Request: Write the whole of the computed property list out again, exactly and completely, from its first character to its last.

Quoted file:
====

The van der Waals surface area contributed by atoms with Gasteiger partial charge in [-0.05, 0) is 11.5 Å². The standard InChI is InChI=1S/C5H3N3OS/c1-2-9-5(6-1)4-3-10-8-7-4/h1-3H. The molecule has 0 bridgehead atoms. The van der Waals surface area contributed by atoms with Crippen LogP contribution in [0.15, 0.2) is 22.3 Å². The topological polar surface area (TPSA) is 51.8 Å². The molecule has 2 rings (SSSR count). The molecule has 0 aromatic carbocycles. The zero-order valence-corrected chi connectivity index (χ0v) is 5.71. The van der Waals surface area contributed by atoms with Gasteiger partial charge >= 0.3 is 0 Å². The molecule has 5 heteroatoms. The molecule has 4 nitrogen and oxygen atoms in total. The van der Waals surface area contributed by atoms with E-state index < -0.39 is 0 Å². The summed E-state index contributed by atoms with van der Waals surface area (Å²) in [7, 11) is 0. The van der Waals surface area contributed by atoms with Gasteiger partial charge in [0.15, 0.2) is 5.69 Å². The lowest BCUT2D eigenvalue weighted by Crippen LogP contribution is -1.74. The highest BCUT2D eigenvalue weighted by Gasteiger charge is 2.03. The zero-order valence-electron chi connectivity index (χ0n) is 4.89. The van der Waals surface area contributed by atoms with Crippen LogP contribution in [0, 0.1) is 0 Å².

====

The van der Waals surface area contributed by atoms with Gasteiger partial charge in [-0.05, 0) is 11.5 Å². The standard InChI is InChI=1S/C5H3N3OS/c1-2-9-5(6-1)4-3-10-8-7-4/h1-3H. The molecule has 0 bridgehead atoms. The van der Waals surface area contributed by atoms with Crippen LogP contribution in [0.15, 0.2) is 22.3 Å². The topological polar surface area (TPSA) is 51.8 Å². The molecule has 2 rings (SSSR count). The molecule has 0 aromatic carbocycles. The zero-order valence-corrected chi connectivity index (χ0v) is 5.71. The van der Waals surface area contributed by atoms with Gasteiger partial charge >= 0.3 is 0 Å². The molecule has 5 heteroatoms. The molecule has 4 nitrogen and oxygen atoms in total. The van der Waals surface area contributed by atoms with E-state index < -0.39 is 0 Å². The summed E-state index contributed by atoms with van der Waals surface area (Å²) in [7, 11) is 0. The van der Waals surface area contributed by atoms with Gasteiger partial charge in [0.15, 0.2) is 5.69 Å². The lowest BCUT2D eigenvalue weighted by Crippen LogP contribution is -1.74. The highest BCUT2D eigenvalue weighted by Gasteiger charge is 2.03. The zero-order valence-electron chi connectivity index (χ0n) is 4.89. The van der Waals surface area contributed by atoms with Crippen LogP contribution in [0, 0.1) is 0 Å².